As far as we know, this is the largest residential EnerPHit project in the world. The precedents for this type of work come from Europe but we realized that we need solutions that meet North American practices, products and trade familiarity. Our design made this its focus. The construction manager PCL was critical in the strength of their quality control regime, but some trades wondered early on if the PassiveHouse was overkill.  Yet as testing procedures became easier the consensus was these were key practices for use in future projects, Passive House or overwise.

There are two other observations. We would love to have trades more familiar with high-performance retrofits, and a supply chain that can provide more of the types of products for this type of work. But the evolution will happen. Since we went to tender three years ago, many more suitable products have become available.

5. Is the Ken Soble Tower transformation a practical template for the many similar towers in our building stock?

A resounding yes. The project gave us a lot of elbow room to try things because it was empty. We can apply the lessons learned to an occupied building. It was cheaper by half to renovate the Ken Soble Tower rather than tear it down and replace. The economics will improve further as the supply chain and trade skills improve. The incentive is an improved quality of life in revitalised buildings that are quiet, more comfortable, and more economic to operate in the long term.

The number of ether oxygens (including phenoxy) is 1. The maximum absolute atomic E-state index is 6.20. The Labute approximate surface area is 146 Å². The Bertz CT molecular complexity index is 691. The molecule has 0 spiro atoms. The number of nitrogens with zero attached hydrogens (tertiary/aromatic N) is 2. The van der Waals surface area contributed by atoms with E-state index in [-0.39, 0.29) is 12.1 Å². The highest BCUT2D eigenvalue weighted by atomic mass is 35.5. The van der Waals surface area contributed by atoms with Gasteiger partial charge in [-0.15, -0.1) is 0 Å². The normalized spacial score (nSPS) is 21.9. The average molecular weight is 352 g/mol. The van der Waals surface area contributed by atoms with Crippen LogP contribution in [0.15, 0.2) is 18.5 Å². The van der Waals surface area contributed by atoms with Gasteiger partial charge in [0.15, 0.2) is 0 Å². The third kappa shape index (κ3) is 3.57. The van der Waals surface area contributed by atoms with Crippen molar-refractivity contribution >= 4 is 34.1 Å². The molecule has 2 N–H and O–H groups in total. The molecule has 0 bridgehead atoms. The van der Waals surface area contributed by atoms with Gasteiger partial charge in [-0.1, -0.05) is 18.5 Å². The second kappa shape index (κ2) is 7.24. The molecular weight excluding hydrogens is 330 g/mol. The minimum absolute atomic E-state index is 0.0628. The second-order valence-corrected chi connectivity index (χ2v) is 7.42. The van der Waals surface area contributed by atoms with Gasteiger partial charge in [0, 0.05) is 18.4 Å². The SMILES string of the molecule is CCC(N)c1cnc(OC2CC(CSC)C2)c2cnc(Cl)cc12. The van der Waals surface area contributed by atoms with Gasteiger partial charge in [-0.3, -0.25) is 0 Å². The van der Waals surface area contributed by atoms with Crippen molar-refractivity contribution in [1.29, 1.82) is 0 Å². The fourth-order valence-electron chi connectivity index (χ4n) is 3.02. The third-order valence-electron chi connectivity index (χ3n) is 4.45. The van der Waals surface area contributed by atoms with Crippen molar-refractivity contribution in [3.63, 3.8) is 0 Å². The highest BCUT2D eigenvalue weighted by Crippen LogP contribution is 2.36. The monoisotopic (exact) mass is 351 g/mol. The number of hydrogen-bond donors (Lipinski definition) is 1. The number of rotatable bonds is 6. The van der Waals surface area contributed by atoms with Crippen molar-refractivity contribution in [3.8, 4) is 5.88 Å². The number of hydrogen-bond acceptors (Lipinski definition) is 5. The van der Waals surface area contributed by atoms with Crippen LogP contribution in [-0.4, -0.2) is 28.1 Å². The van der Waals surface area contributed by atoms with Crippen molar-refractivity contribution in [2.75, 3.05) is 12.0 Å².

Interview with Lucie Andlauer of Subterra Renewables

Lucie Andlauer is CEO of Subterra Renewables, a Toronto-based company which takes geothermal energy beyond the installation step.

1. What does Subterra do?

Subterra invests in the renewable energy efforts of our clients and enables them to build socially conscious developments. We build, own, and operate geothermal energy systems to provide 24/7 clean, renewable energy and ultimately replace conventional systems. Subterra works with our clients to enable them to meet future sustainability and energy efficiency requirements. Our goal is to simplify going green. Our geothermal systems offset natural gas consumption by making the building reliant on electricity, with an overall more efficient system as a result of utilizing the ground over traditional mechanical equipment. Subterra coordinates closely with the consultant teams of buildings in order to customize a system in accordance with the trifecta (customer, client, and environment).